Maine Passes Bill to Jumpstart Distributed Solar, Boost Community Projects
Maine state lawmakers approved a measure on June 18 that expands opportunities to invest in solar power, most notably by lifting the nine-person limit on the number of customers who can participate in a community solar farm. The legislation also calls for the procurement of 375 megawatts of distributed generation through competitive solicitation over the next five years. (LD 1711)
The bill establishes a new commercial and institutional net energy billing program, which provides a tariff for grid-exported energy based on the standard offer rate for the customer plus 75 percent of the transmission and distribution utility rate for the class that includes the smallest commercial customers.
The bill sets a July 1, 2024 deadline to procure 250 megawatts of distributed generation from shared resources and 125 megawatts from commercial and institutional accounts. The commission is required to hold an initial solicitation for the first block of output and establish a market-based, declining block contract rates to procure the remainder.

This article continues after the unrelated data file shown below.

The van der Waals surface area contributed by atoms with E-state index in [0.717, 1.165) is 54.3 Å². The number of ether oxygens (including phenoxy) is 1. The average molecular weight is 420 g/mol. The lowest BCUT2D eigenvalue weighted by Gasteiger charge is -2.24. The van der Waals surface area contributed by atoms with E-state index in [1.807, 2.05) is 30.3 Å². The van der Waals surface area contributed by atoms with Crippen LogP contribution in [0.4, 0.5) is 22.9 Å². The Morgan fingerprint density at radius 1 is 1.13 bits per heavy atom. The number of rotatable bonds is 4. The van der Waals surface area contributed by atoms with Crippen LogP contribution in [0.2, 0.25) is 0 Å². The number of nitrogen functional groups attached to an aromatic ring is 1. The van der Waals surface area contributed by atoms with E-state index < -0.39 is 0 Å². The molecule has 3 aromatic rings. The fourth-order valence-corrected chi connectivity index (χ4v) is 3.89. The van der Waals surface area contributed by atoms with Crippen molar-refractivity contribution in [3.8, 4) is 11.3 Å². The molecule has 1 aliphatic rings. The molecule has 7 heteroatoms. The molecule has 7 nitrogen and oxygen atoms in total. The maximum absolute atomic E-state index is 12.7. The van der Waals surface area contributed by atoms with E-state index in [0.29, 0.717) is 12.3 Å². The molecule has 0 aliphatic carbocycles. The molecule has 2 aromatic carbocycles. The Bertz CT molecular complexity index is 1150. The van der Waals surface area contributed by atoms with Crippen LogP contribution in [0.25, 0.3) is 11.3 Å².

Maine is advancing a new wave of renewable energy development. Lawmakers have also approved “An Act To Reform Maine’s Renewable Portfolio Standard,” which requires 80 percent of electricity consumed in the state to come from renewable sources by 2030 and 100 percent by 2050.
The state enacted LD 1282 on June 16 that centers on workforce initiatives for the state, requiring construction of grid-scale generation to employ a certain percentage of apprentices beginning in 2021. The bill also requires that the Efficiency Maine Trust, in collaboration with the Department of Education, identify and provide incentives for electric and natural gas conservation projects as well as solar capacity for new schools.
LD 994 directs regulators to approve a long-term capacity project between University of Maine-led Aqua Ventus program and Central Maine Power for an offshore wind project that was stalled in 2017.